The migration to IP has yielded benefits for businesses. “The industry as a whole has embraced what technology can do to assist a corporation or entity in protecting their assets,” LeBlanc said. “It's a multiplier that compounds upon itself. There are much easier ways to integrate into a solution.”

The accessibility of smartphones and tablets is expected to drive home automation growth to reach a wider audience, according to Frost & Sullivan.

As IP yields business benefits, it sees strong growth. “We continue to see rapid adoption of IP technology across product categories,” said James Rothstein, Executive VP of Tri-Ed/Northern Video Distribution.

Edge devices did well, as the hardware and software are optimized to work together. Integrators can save time for setup and calibration, while differentiating with analytics. “It offers nice infrastructure savings and operator efficiency for search and presentation capabilities,” Gally said. “The continued adoption of analytics in the mainstream is a critical component in powering an overall system. You can optimize storage and empower people to do faster searches.”

Delivering ROI was a focus for manufacturers. VideoIQ launched its first business continuity rule for 24-hour ATM vestibules to detect sleeping vagrants, which can be a problem in cold climates. “They're concerned about customer safety and whether people can go in the ATM to do business,” Gally said. “We can track objects that go motionless for a long period of time and send an alarm. Banks are actually impacting their bottom line by making sure there's access to ATMs 24/7.”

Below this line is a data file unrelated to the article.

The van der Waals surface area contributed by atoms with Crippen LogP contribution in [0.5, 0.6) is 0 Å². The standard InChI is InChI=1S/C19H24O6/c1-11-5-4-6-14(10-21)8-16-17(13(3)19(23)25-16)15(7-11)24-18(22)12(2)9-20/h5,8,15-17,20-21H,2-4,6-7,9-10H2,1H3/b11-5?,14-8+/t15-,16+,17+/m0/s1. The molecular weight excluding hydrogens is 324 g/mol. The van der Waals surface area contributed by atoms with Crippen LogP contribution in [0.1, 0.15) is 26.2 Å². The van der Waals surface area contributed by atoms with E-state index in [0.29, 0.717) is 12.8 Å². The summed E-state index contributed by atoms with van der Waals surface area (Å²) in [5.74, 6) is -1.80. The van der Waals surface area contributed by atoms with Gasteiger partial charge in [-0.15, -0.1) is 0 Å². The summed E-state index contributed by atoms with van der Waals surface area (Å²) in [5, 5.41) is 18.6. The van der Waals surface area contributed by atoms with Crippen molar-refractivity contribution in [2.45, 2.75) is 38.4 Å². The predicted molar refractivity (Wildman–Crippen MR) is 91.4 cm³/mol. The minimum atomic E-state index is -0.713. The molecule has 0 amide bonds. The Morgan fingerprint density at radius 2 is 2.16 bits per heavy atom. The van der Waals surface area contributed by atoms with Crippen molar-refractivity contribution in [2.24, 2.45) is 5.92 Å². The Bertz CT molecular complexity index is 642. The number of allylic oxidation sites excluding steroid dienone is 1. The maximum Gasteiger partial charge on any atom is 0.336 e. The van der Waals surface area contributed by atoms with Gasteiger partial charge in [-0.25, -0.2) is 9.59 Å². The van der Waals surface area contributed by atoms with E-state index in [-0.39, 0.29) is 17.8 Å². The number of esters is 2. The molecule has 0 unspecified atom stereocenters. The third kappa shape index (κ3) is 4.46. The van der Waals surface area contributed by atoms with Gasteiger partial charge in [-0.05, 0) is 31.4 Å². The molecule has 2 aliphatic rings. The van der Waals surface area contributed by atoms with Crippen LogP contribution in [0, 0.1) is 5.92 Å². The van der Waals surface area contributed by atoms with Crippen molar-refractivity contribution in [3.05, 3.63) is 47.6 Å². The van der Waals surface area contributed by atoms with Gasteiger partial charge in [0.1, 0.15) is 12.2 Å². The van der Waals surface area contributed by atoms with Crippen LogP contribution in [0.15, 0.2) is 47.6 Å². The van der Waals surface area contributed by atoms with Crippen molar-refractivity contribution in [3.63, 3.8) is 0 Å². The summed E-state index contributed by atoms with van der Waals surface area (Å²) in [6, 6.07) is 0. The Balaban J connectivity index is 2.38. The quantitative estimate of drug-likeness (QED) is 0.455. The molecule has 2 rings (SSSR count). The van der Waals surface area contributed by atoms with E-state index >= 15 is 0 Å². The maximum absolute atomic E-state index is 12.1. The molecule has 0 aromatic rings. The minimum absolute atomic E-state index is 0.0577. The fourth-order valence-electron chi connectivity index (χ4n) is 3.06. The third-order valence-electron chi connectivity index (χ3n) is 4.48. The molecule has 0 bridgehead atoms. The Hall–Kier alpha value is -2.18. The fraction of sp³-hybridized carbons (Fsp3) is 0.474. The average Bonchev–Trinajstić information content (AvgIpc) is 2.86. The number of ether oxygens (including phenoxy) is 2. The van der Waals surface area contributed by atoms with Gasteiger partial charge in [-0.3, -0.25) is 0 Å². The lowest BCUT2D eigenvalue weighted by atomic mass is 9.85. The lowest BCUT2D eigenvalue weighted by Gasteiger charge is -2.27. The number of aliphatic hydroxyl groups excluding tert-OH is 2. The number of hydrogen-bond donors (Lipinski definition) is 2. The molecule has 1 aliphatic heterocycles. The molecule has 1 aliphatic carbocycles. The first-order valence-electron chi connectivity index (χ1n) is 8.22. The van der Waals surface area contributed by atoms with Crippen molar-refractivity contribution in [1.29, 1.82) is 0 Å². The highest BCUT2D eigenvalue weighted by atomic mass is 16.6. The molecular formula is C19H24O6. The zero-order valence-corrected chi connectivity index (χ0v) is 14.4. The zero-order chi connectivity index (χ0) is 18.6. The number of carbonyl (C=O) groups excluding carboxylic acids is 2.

Other providers are providing more value by offering more functionality, such as unlimited installs for VMS client software and incremental licenses by camera count. “OnSSI has reconfigured how the software platform goes to market,” Piran said. Its scalability provides upgrade opportunities for customers with cameras and severs at multiple sites. [NextPage]

Network video may have reached its tipping point in several regions, but analog is far from dead. HD-SDI provides a midway point with HD video over analog cabling. “HD-SDI is only available in the U.K. through a limited number of suppliers, so it's not really launched or established yet,” Pigram said. “However, there's a lot of end user interest, and more manufacturers will be launching products towards the end of 2011.”

For network video provider IQinVision, it consolidated its M-JPEG and H.264 product lines for greater efficiency. “In 2011 we converted all our cameras to multistream,” Bodell said. “We now have the largest portfolio of H.264 cameras and consolidated part numbers. Since the market would not allow us to increase the price of the M-JPEG cameras, we are selling the multistream H.264/M-JPEG cameras for the price of M-JPEG cameras and letting the users select the compression in the field.”